Yang, W. F., University of Southern Mississippi, Stennis Space Center, USA, firstname.lastname@example.org
Guo, L. D., University of Southern Mississippi, Stennis Space Center, USA, email@example.com
Elevated radioiodine (131I) has been reported in aerosols and precipitation after the Fukushima nuclear disaster, yet the timescale and transport mechanism of 131I remain poorly understood. Time series depositional fluxes of 131I, 210Pb and 210Po were determined to examine the depositional dosage of 131I in southern Mississippi and its resident timescale in the atmosphere after the Fukushima accident. The accumulative 131I flux was 4.6±0.2 Bq ⁄ m2 during the maximum fallout, resulting in a detectable 131I activity of 6.7±1.0 mBq ⁄ L in surface waters from the Pearl River, Mississippi. Radioiodine reached southern United States within 11 days, giving rise to concurrent 131I peak and anomalous 210Po ⁄ 210Pb ratio in southern Mississippi. The removal rate of 131I out of the atmosphere, derived from a definite 131I integral model, ranged from 0.03 to 0.14 d-1 with an average of 0.08±0.02 d-1, which corresponds to a residence time of 20±4 days for atmospheric 131I, consistent with the timescale constrained by the 210Po ⁄ 210Pb disequilibrium technique. These results imply that radioiodine was largely removed from the atmosphere within three weeks.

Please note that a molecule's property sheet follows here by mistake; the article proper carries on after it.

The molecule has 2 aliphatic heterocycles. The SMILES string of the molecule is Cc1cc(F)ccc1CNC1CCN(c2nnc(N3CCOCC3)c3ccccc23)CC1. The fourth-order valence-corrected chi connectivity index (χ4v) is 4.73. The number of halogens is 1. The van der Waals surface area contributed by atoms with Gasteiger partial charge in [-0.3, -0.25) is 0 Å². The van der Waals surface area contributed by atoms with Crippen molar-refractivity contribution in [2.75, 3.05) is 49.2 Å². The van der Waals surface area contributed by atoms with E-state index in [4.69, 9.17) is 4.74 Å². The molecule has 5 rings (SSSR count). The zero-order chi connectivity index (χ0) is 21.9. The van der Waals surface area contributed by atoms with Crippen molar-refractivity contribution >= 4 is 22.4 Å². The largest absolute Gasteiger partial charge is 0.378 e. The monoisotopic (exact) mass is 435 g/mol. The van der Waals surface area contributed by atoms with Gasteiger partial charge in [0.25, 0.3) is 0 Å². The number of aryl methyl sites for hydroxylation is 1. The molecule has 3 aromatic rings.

Time: 17:00 - 18:00
Location: Poster/Exhibit Hall
Presentation is given by student: No